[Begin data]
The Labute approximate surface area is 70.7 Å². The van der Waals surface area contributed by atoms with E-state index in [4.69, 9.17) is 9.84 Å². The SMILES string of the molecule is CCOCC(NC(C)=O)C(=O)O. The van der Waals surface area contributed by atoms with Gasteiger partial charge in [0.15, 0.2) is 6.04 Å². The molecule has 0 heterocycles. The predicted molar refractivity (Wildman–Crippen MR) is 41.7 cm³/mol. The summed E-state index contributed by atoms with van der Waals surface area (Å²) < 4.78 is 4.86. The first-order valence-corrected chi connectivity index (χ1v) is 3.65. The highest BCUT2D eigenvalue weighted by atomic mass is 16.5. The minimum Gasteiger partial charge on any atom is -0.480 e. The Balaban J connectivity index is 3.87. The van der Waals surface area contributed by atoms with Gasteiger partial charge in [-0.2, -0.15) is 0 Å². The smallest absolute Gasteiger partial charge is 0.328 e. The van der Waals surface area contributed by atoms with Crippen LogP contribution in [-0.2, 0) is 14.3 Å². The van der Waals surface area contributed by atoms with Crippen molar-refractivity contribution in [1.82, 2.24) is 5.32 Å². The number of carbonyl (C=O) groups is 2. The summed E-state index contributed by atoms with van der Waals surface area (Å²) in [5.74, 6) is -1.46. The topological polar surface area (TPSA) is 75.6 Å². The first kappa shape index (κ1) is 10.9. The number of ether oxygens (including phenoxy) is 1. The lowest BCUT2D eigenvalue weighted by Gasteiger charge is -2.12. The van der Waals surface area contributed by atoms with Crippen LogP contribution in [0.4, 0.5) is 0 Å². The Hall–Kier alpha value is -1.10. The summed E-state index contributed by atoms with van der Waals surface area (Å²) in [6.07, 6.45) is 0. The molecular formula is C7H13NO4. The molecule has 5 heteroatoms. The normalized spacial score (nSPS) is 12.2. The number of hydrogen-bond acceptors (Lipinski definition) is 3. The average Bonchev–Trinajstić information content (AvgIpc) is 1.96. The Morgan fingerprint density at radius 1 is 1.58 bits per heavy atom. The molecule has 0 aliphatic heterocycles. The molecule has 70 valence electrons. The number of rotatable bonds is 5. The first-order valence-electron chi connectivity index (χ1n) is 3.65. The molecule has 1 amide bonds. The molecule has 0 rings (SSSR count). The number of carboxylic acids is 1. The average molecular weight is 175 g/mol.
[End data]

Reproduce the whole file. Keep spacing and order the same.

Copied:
The Labute approximate surface area is 70.7 Å². The van der Waals surface area contributed by atoms with E-state index in [4.69, 9.17) is 9.84 Å². The SMILES string of the molecule is CCOCC(NC(C)=O)C(=O)O. The van der Waals surface area contributed by atoms with Gasteiger partial charge in [0.15, 0.2) is 6.04 Å². The molecule has 0 heterocycles. The predicted molar refractivity (Wildman–Crippen MR) is 41.7 cm³/mol. The summed E-state index contributed by atoms with van der Waals surface area (Å²) < 4.78 is 4.86. The first-order valence-corrected chi connectivity index (χ1v) is 3.65. The highest BCUT2D eigenvalue weighted by atomic mass is 16.5. The minimum Gasteiger partial charge on any atom is -0.480 e. The Balaban J connectivity index is 3.87. The van der Waals surface area contributed by atoms with Gasteiger partial charge in [-0.2, -0.15) is 0 Å². The smallest absolute Gasteiger partial charge is 0.328 e. The van der Waals surface area contributed by atoms with Crippen LogP contribution in [-0.2, 0) is 14.3 Å². The van der Waals surface area contributed by atoms with Crippen molar-refractivity contribution in [1.82, 2.24) is 5.32 Å². The number of carbonyl (C=O) groups is 2. The summed E-state index contributed by atoms with van der Waals surface area (Å²) in [5.74, 6) is -1.46. The topological polar surface area (TPSA) is 75.6 Å². The first kappa shape index (κ1) is 10.9. The number of ether oxygens (including phenoxy) is 1. The lowest BCUT2D eigenvalue weighted by Gasteiger charge is -2.12. The van der Waals surface area contributed by atoms with Crippen LogP contribution in [0.4, 0.5) is 0 Å². The Hall–Kier alpha value is -1.10. The summed E-state index contributed by atoms with van der Waals surface area (Å²) in [6.07, 6.45) is 0. The molecular formula is C7H13NO4. The molecule has 5 heteroatoms. The normalized spacial score (nSPS) is 12.2. The number of hydrogen-bond acceptors (Lipinski definition) is 3. The average Bonchev–Trinajstić information content (AvgIpc) is 1.96. The Morgan fingerprint density at radius 1 is 1.58 bits per heavy atom. The molecule has 0 aliphatic heterocycles. The molecule has 70 valence electrons. The number of rotatable bonds is 5. The first-order valence-electron chi connectivity index (χ1n) is 3.65. The molecule has 1 amide bonds. The molecule has 0 rings (SSSR count). The number of carboxylic acids is 1. The average molecular weight is 175 g/mol.